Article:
This is all probably fairly intuitive but how about the viscera? How can one’s internal organs hinder athletic performance? Consider that all of the systems within the human body require energy. From a survival point of view, what is more important: the function of the elbow or the heart? When the internal organs are in distress, then the body will rob energy from the muscles to try to restore the function of the organ.

When you eat very poorly, you not only sabotage optimal body composition; you tax your body on the inside as well. A body can only look good on the outside for so long if the inside is screwed up. If the liver is toxic and the gut is constantly inflamed due to poor food choices, alcohol and NSAID medications (for instance), the outside of the body will show symptoms. The gut will look bloated and no matter how hard the athlete tries, he or she won’t improve in performance or aesthetics.

When the liver is overburdened with toxins, it has to outsource the storage of said toxins. Do you know where the body stores toxins outside the liver? Yup, bodyfat. Now, if you keep toxifying the liver to the point that it has to store toxins elsewhere, how successful do you think you’ll be in removing excess bodyfat? The answer is, not very! Your body will hold onto the fat as a place to store the toxins until they can be dealt with. Once the liver becomes healthy, only then it can begin to metabolize the stored bodyfat.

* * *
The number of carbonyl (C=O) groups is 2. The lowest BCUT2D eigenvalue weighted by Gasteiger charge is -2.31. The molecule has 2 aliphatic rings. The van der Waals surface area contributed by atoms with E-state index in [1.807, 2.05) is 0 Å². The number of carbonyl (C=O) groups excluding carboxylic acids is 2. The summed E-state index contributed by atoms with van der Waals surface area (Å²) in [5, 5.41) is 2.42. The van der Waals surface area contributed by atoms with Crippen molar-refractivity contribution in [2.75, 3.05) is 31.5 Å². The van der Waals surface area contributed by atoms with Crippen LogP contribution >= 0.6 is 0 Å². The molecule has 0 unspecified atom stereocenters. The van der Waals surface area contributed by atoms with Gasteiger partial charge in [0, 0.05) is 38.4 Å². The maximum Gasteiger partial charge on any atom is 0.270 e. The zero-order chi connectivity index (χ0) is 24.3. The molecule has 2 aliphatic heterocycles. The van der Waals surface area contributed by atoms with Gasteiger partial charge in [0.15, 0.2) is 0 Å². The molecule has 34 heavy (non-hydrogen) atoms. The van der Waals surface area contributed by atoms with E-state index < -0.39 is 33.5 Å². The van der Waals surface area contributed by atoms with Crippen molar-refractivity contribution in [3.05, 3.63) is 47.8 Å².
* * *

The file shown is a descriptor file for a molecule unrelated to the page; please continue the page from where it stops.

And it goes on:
How about cortisol? That’s the ultimate four-letter word when it comes to bodybuilding. Well, what is cortisol and why is it in our bodies anyhow? Cortisol is, among other things, a catabolic agent and a vital part of our internal defense system and can become elevated in times of extreme stress. This is a good thing – believe me. You want the body to secrete cortisol when it needs to. Cortisol is our own natural, built-in anti-inflammatory. The problem is when our body is constantly secreting cortisol due to constant sources of stress. Stress comes in lots of forms but suffice it to say, the body needs time to rebuild and if it’s so stressed all the time, it can never return to an anabolic state.

As you can see, there are many potential roadblocks to success in the gym. The key is to identify and remove these barriers. The first part of any successful strength and conditioning program is to assess the current status of the athlete. Find out what is an obstacle; is it the mind, the musculo-skeletal system, the internal organs or any combination of the above? If you take shortcuts in this process, then you are ultimately short-cutting your chances for success.

About the Author

John Cowell has been in the fitness industry as an Elite level cyclist with the United States Cycling Federation and as a fitness expert for over ten years. Since dedicating his life to training others, he has worked with some of the best athletes in the world as well as extremely complex orthopedic conditions; and everything in between! He is an author of several articles on fitness as well as a hired consultant and lecturer on the topic. He currently owns and operated Conscious Fitness ( in Raleigh, NC. You can contact him at